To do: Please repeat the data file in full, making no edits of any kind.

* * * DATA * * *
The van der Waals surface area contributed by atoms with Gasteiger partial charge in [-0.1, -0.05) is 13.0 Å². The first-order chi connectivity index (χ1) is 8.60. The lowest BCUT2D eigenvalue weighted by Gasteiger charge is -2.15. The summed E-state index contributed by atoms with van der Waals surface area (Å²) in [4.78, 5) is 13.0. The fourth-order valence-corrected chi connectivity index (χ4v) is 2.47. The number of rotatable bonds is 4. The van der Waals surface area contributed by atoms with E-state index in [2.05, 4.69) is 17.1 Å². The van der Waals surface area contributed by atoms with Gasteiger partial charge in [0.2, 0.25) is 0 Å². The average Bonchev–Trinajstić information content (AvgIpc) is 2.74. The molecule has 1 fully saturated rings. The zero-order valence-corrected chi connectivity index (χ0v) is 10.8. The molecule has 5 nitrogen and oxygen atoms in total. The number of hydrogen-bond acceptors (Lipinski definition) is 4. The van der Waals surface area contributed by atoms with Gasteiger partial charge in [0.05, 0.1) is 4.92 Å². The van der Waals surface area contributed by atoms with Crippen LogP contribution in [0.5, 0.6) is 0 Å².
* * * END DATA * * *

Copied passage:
The van der Waals surface area contributed by atoms with Gasteiger partial charge in [-0.1, -0.05) is 13.0 Å². The first-order chi connectivity index (χ1) is 8.60. The lowest BCUT2D eigenvalue weighted by Gasteiger charge is -2.15. The summed E-state index contributed by atoms with van der Waals surface area (Å²) in [4.78, 5) is 13.0. The fourth-order valence-corrected chi connectivity index (χ4v) is 2.47. The number of rotatable bonds is 4. The van der Waals surface area contributed by atoms with E-state index in [2.05, 4.69) is 17.1 Å². The van der Waals surface area contributed by atoms with Gasteiger partial charge in [0.2, 0.25) is 0 Å². The average Bonchev–Trinajstić information content (AvgIpc) is 2.74. The molecule has 1 fully saturated rings. The zero-order valence-corrected chi connectivity index (χ0v) is 10.8. The molecule has 5 nitrogen and oxygen atoms in total. The number of hydrogen-bond acceptors (Lipinski definition) is 4. The van der Waals surface area contributed by atoms with Gasteiger partial charge in [0.05, 0.1) is 4.92 Å². The van der Waals surface area contributed by atoms with Crippen LogP contribution in [0.5, 0.6) is 0 Å².